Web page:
“DEATH is a better option,” said one of the survivors of the child pornography ring that was exposed this summer in the Punjab town of Kasur. He made the statement while speaking to a journalist who was doing a follow-up story on the affected children.
Like hundreds of others, he was tortured and filmed while performing sexual acts. Then like many of the other children and their families, he was blackmailed so that he would not go to the authorities. Now, he and several others are alive, but severely depressed, unable to see a path ahead.
Child survivors of sexual abuse face an uphill battle even in countries where there are many resources to help them. In Pakistan the cumulative burden of shame along with a lack of assistance and acceptance dooms them even further. Immediately after the Kasur story broke, it seemed that positive steps would lead to some accountability and action. A fact-finding mission sent by the Human Rights Commission of Pakistan confirmed that a heinous crime had been committed against the children. Efforts to cover it up by alleging a land dispute between various families, the Commission report found, were entirely made up and deceptive.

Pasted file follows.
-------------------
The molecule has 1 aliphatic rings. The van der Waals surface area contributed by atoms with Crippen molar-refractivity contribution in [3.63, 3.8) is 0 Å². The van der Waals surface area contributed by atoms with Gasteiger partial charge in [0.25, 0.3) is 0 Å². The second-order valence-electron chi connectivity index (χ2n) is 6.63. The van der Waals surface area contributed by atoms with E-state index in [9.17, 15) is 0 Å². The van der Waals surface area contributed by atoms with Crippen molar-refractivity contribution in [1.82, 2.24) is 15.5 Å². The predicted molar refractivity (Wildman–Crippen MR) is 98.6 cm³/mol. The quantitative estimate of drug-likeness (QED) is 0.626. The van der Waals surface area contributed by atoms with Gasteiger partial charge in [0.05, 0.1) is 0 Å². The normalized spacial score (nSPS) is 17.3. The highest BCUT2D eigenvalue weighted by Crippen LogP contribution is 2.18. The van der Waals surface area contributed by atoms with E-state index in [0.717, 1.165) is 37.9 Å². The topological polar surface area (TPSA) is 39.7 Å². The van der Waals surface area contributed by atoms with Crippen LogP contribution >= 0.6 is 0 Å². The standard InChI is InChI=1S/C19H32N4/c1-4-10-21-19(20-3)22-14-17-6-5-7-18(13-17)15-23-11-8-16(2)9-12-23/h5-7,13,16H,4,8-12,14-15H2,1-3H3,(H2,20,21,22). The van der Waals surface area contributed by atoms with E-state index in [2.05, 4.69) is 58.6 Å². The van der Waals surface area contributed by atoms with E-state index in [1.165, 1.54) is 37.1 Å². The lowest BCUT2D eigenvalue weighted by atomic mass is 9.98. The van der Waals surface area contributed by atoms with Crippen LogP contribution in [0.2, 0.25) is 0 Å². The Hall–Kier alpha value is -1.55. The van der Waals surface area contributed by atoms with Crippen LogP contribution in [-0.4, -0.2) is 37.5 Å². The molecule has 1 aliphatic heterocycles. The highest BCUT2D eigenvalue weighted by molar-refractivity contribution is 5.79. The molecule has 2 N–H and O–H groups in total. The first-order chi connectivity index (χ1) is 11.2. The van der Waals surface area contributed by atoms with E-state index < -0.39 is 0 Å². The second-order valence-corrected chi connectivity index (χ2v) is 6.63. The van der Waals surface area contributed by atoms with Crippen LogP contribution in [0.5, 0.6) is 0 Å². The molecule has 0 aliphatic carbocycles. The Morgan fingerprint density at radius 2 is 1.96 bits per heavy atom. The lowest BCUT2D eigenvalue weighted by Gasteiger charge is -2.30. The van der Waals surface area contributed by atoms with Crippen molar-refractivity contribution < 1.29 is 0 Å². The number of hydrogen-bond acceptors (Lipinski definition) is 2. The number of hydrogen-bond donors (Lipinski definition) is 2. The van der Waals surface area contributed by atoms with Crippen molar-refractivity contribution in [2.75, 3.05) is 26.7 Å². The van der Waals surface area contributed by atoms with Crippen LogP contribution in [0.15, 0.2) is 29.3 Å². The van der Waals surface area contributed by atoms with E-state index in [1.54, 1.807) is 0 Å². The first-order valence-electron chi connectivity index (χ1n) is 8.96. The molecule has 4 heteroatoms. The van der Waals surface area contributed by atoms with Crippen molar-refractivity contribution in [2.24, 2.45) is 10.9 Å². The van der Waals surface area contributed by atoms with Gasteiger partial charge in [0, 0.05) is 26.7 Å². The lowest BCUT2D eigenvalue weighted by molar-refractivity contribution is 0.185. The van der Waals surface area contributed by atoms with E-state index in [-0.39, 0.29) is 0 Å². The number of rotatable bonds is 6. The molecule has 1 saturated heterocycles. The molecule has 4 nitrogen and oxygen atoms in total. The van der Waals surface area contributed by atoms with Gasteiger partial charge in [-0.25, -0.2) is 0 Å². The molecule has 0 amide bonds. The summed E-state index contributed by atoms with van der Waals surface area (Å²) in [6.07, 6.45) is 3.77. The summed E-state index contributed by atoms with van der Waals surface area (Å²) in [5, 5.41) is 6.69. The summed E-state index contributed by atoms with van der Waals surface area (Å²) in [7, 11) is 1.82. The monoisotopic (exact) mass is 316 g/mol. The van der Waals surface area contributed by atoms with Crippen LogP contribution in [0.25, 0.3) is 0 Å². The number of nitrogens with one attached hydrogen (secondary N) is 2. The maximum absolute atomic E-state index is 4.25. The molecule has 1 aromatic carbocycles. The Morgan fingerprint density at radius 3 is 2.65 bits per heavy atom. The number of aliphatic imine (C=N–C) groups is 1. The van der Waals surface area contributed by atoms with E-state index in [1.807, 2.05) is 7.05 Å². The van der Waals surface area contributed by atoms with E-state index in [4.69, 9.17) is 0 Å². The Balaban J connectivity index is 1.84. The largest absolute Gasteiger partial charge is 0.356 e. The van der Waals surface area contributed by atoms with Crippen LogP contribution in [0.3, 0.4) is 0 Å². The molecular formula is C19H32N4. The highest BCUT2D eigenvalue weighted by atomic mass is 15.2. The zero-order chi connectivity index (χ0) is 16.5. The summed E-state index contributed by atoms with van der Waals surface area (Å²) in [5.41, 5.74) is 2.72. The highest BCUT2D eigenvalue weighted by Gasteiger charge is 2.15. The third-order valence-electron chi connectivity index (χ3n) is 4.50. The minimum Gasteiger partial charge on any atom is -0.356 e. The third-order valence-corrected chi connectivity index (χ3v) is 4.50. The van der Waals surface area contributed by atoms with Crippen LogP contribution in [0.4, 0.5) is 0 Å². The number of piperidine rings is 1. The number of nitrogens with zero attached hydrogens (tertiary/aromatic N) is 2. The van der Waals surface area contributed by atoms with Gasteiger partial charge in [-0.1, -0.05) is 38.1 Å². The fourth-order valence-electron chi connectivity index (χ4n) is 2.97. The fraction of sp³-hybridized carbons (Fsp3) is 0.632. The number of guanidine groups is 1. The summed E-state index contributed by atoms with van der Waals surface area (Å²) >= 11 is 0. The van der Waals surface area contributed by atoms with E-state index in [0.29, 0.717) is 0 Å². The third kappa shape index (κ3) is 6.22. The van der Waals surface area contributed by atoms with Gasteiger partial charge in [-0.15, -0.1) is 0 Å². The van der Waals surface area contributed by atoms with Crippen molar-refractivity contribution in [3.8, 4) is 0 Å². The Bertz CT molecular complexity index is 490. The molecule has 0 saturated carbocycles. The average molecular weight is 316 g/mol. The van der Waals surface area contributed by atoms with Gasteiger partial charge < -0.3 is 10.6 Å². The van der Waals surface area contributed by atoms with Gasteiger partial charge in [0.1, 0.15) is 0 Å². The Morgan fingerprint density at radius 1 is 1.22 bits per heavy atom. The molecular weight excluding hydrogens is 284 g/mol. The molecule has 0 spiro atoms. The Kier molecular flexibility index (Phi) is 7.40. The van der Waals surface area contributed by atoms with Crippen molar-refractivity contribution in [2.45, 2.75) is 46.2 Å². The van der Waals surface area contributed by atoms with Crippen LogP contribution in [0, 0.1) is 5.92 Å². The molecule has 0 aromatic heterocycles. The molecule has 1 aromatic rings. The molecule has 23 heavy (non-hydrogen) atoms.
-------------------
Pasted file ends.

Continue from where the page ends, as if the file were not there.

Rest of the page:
The scope of the crime was huge, and hundreds of children were affected. With media attention focused on the sordid case, politicians made promises and many NGOs tried to collect resources for the affected children. However, after the passage of some months, the media spotlight predictably shifted from Kasur; the victims, still ashamed and still terrified, have been left largely to fend for themselves.
An informed child, a child who knows about protecting his or her body, is a child less likely to be victimised.
That is the condition of those who have already been harmed, whose lives will now carry the onerous burden of abuse forever. The case of those who are future victims, however, is just as bleak. Since the Kasur case came to light, few efforts have been made at the national level to create awareness and educate children about child sexual abuse. No new legislation on the issue is pending, and no new curriculum measures are being considered to take the matter seriously.